Little correction in spelling of title
it iscorrect only ..
it is a correct one..
Very much appreciated the Golden memories of olden days of Belagavi, some more to be Post in your ABB. Thanks.
Simply Superb !
Very well written ukmad! Was picturizing every word and every emotion! Ty for the joy ride back in time ???
Written by dr madhav Prabhu
You just refreshed my childhood. I share every bit of this. Loads of Cigarettes with friends at Ashok ‘s adda of Nanawadi, playing chess, Carrom..
Roaming in Belgaum special Bhangi Bols , playing kalla police…
Waiting to get a piece of ice at Mahatma Phule road ice factory…
Playing at Jakkyan honda.. cricket tournaments with 1 rupee bet.. 10 paisa each… Everything Madhav..
And you remember Femila ice cream? It was somewhere in Kacheri galli shahapur.. it closed.. then came duplicates .. Fremila, pemila..
Making manja in shahapur smashan.. Now kle hospital is there..
Oh.. old days..
Excellent. Journey thro BGM is enchanting. Hats off to u for u r writing skills Uday. Pramod
Written by dr Madhav Prabhu
Apology for being specific to St Pauls. There used to be summer camp in st pauls where you could exchange library books every day. End of the camp used to be treasure hunt.
The camp ( army ) area was and is still full of fruits, we army kids spent most afternoon and evenings on the trees, kaju, ambe, jambul, ilyachi chinch, fanas were all freshly stolen from trees.
Yes i memorize all these moments n places in Belgaum.When i was teen i always go to Goodshed road to watch the
steam engine trains.Steel i can experince the smell of that charcoal .Thanx Dr. prabhu for sweet memories.
Nostalgic great memories of childhood
I miss my Belgaum A Lot
You have also missed out the Tambdiya ke Bhel & also during summer season the Lassi Ice,Orange Ice ,Kalingad Ice of Mainu Bhai near St Mary’s & Islamiya School.
Hi, since I lived in the Bungalow area, I reckon we had more fun than kids living in the City area. The reason being that during the kite flying season, we were the one’s closer to the kite that’s zapped after the duel.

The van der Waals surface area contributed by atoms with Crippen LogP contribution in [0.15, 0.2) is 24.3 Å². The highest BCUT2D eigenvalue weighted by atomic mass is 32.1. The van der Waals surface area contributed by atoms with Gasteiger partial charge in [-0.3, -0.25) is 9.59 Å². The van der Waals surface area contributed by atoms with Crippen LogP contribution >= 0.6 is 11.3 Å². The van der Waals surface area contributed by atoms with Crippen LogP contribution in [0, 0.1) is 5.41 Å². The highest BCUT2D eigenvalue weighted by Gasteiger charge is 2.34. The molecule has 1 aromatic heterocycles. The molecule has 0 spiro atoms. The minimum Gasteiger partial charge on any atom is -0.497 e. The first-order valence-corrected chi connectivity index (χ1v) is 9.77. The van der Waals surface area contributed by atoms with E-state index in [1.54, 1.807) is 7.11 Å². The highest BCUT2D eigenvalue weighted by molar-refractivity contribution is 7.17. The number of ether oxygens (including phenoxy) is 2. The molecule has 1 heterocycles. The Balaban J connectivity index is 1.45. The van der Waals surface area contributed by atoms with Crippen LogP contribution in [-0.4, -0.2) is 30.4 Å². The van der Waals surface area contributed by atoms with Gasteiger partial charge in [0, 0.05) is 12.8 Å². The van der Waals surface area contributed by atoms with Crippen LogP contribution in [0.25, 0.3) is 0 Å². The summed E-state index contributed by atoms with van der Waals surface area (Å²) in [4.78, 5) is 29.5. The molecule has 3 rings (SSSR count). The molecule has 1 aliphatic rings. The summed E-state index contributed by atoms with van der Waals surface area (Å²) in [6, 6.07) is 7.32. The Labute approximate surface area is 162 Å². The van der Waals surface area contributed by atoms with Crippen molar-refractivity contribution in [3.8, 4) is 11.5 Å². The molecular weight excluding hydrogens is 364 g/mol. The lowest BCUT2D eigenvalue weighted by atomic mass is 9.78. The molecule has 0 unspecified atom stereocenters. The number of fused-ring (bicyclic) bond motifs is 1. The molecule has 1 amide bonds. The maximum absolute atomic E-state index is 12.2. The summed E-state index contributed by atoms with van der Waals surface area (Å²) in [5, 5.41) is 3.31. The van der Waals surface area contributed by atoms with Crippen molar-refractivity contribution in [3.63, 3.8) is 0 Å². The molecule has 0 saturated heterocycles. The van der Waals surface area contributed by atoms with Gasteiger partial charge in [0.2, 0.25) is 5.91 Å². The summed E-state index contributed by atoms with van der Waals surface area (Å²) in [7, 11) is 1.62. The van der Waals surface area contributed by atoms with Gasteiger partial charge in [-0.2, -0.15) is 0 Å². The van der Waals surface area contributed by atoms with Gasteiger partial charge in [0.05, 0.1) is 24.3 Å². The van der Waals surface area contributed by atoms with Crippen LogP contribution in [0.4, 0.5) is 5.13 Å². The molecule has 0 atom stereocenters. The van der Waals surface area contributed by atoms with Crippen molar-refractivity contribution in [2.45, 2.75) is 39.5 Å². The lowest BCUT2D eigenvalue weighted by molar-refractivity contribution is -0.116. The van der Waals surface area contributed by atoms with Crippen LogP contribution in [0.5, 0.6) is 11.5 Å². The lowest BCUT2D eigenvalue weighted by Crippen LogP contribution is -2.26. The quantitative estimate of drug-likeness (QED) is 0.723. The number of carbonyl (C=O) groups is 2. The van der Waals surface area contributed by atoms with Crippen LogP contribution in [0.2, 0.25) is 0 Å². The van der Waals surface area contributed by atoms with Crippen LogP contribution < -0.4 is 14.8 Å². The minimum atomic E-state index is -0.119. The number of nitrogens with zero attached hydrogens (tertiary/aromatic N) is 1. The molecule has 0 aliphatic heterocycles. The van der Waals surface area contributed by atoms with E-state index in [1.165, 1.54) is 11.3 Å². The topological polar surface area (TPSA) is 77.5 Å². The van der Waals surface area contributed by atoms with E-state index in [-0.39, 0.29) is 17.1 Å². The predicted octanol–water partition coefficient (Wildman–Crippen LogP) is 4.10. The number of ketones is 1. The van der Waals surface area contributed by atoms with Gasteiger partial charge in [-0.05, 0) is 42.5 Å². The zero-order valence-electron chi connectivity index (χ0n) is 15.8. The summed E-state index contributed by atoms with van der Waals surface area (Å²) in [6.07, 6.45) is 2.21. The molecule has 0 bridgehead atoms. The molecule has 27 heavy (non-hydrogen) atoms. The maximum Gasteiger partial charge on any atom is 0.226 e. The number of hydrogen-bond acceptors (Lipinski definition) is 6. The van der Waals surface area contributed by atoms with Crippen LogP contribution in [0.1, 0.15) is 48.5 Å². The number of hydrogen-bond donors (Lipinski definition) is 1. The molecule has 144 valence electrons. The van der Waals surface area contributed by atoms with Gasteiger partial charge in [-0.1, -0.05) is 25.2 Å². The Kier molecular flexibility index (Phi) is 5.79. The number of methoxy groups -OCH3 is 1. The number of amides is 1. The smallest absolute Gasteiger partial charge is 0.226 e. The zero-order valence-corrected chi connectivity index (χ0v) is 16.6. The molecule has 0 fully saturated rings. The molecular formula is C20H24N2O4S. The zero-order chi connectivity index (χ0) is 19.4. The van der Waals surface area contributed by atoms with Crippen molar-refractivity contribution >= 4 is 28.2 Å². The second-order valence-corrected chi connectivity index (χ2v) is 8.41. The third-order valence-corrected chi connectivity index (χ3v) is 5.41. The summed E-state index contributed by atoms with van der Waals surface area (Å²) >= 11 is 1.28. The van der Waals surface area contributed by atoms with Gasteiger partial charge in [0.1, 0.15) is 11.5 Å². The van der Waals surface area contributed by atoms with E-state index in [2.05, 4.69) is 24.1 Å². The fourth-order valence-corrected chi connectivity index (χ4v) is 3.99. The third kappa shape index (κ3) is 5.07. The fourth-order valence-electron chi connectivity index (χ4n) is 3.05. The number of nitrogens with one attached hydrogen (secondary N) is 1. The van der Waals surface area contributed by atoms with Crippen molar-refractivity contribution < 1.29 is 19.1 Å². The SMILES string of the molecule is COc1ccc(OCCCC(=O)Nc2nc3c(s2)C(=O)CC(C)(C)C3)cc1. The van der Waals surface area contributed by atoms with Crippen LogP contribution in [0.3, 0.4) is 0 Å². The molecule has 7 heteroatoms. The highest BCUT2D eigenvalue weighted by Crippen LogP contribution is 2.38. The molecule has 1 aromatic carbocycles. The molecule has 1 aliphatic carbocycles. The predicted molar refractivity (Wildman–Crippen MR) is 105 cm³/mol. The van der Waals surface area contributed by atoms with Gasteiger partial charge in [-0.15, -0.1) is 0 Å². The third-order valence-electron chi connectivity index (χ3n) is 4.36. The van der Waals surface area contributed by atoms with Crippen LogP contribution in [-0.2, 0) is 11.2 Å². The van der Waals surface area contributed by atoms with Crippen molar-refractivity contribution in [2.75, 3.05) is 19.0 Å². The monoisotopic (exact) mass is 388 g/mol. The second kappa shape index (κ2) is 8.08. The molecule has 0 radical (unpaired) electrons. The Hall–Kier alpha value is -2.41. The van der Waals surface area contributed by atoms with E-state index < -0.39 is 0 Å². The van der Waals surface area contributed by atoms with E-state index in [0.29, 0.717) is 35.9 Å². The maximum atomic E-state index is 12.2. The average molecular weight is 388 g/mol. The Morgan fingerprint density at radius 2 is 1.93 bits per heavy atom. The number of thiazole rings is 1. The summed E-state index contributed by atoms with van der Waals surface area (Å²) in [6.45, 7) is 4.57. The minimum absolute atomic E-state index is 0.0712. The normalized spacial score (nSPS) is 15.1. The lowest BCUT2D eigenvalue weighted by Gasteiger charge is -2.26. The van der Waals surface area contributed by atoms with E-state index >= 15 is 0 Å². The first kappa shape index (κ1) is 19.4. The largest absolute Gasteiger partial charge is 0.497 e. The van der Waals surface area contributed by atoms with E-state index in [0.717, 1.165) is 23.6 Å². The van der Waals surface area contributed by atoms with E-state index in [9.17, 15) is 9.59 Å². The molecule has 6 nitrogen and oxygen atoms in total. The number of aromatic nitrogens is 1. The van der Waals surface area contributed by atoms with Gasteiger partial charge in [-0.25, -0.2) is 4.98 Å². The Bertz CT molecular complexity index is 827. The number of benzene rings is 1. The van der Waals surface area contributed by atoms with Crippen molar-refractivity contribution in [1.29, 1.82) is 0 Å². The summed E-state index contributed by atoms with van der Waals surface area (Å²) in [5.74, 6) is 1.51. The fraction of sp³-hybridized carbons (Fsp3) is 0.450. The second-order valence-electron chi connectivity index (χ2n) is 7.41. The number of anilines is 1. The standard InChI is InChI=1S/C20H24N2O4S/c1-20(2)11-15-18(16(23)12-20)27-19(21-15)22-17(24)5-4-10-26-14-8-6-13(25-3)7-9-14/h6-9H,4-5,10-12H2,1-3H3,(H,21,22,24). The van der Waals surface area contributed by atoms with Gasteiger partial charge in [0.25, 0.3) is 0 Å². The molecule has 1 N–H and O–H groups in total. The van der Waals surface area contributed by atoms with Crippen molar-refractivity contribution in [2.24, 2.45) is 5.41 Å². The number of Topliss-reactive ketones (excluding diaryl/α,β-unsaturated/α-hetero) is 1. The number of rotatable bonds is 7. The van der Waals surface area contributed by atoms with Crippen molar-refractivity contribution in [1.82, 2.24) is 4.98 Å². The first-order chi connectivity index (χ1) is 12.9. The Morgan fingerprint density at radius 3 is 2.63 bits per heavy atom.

Those were the days which will never come back. The memories still linger on my mind. I don’t think that children these days get an opportunity to have so much adventurous holidays.
It seems all belgaumites share a common story. Nice feeling, by the way
Wonderful sir..the story is the same.whether u were in camp tilakwadi hindalga or bhagyanagar..those were the best days of.my life..thank u for taking me back to past and yo belgaum..
Excellent write up many of the things still exist. So not completely lost. At least traces of what you have written are there.
Lovely and true. Reading through it was like journey to those old days. Felt refreshed. Wonderfully written.
What a lovely write up of the Loveliest Town in the world .
Its not the things around, nature and architecture which make a township.
The people in it are most important and Belgaum has indeed got the best
I miss Belgaum ☺️
A wonderful write-up.
I am a product of King George’s School 1965-70. A very lovely town (now city). I keep visiting Belgaum around 2-3 times a year. Every trip is refreshing and brings nostalgic childhood memories.
While studying in St Mary’s High School,we miss a lot, ie Meenaxi Bhavans Delicious Puri Bhaji and Amba Bhavans Khanda Bhaji,etc but Mainos crushed burf ice cream was so good we could not forget that, still more memories are there…
Wow Thanks for this lovely article, Childhood memories